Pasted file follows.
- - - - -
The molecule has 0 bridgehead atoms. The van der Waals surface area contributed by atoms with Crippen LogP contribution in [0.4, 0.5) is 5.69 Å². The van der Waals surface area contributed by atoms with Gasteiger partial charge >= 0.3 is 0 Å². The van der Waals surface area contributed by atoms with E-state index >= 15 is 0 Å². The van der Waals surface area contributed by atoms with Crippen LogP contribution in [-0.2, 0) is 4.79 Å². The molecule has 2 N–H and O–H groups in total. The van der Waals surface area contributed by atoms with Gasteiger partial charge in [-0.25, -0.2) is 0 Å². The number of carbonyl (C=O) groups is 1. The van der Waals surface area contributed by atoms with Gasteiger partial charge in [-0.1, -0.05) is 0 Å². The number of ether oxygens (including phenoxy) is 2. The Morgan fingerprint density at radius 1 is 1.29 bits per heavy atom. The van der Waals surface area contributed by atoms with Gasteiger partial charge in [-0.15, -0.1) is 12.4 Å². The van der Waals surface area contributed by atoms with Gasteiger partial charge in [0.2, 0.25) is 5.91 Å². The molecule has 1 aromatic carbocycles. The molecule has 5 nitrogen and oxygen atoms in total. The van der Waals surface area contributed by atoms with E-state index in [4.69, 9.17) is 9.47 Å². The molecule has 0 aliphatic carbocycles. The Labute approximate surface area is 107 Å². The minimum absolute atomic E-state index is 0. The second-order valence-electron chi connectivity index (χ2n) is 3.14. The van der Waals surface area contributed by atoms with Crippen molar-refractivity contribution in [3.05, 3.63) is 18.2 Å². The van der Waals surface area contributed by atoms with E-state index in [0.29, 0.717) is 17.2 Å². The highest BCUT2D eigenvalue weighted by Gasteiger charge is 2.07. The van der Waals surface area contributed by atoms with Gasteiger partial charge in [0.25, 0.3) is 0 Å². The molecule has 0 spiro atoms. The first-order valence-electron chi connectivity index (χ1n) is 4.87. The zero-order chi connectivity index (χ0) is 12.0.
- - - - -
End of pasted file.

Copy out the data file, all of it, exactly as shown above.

The molecule has 0 bridgehead atoms. The van der Waals surface area contributed by atoms with Crippen LogP contribution in [0.4, 0.5) is 5.69 Å². The van der Waals surface area contributed by atoms with Gasteiger partial charge >= 0.3 is 0 Å². The van der Waals surface area contributed by atoms with E-state index >= 15 is 0 Å². The van der Waals surface area contributed by atoms with Crippen LogP contribution in [-0.2, 0) is 4.79 Å². The molecule has 2 N–H and O–H groups in total. The van der Waals surface area contributed by atoms with Gasteiger partial charge in [-0.25, -0.2) is 0 Å². The number of carbonyl (C=O) groups is 1. The van der Waals surface area contributed by atoms with Gasteiger partial charge in [-0.1, -0.05) is 0 Å². The number of ether oxygens (including phenoxy) is 2. The Morgan fingerprint density at radius 1 is 1.29 bits per heavy atom. The van der Waals surface area contributed by atoms with Gasteiger partial charge in [-0.15, -0.1) is 12.4 Å². The van der Waals surface area contributed by atoms with Gasteiger partial charge in [0.2, 0.25) is 5.91 Å². The molecule has 1 aromatic carbocycles. The molecule has 5 nitrogen and oxygen atoms in total. The van der Waals surface area contributed by atoms with E-state index in [4.69, 9.17) is 9.47 Å². The molecule has 0 aliphatic carbocycles. The Labute approximate surface area is 107 Å². The minimum absolute atomic E-state index is 0. The second-order valence-electron chi connectivity index (χ2n) is 3.14. The van der Waals surface area contributed by atoms with Crippen molar-refractivity contribution in [3.05, 3.63) is 18.2 Å². The van der Waals surface area contributed by atoms with E-state index in [0.29, 0.717) is 17.2 Å². The highest BCUT2D eigenvalue weighted by Gasteiger charge is 2.07. The van der Waals surface area contributed by atoms with Gasteiger partial charge in [0.25, 0.3) is 0 Å². The molecule has 0 spiro atoms. The first-order valence-electron chi connectivity index (χ1n) is 4.87. The zero-order chi connectivity index (χ0) is 12.0.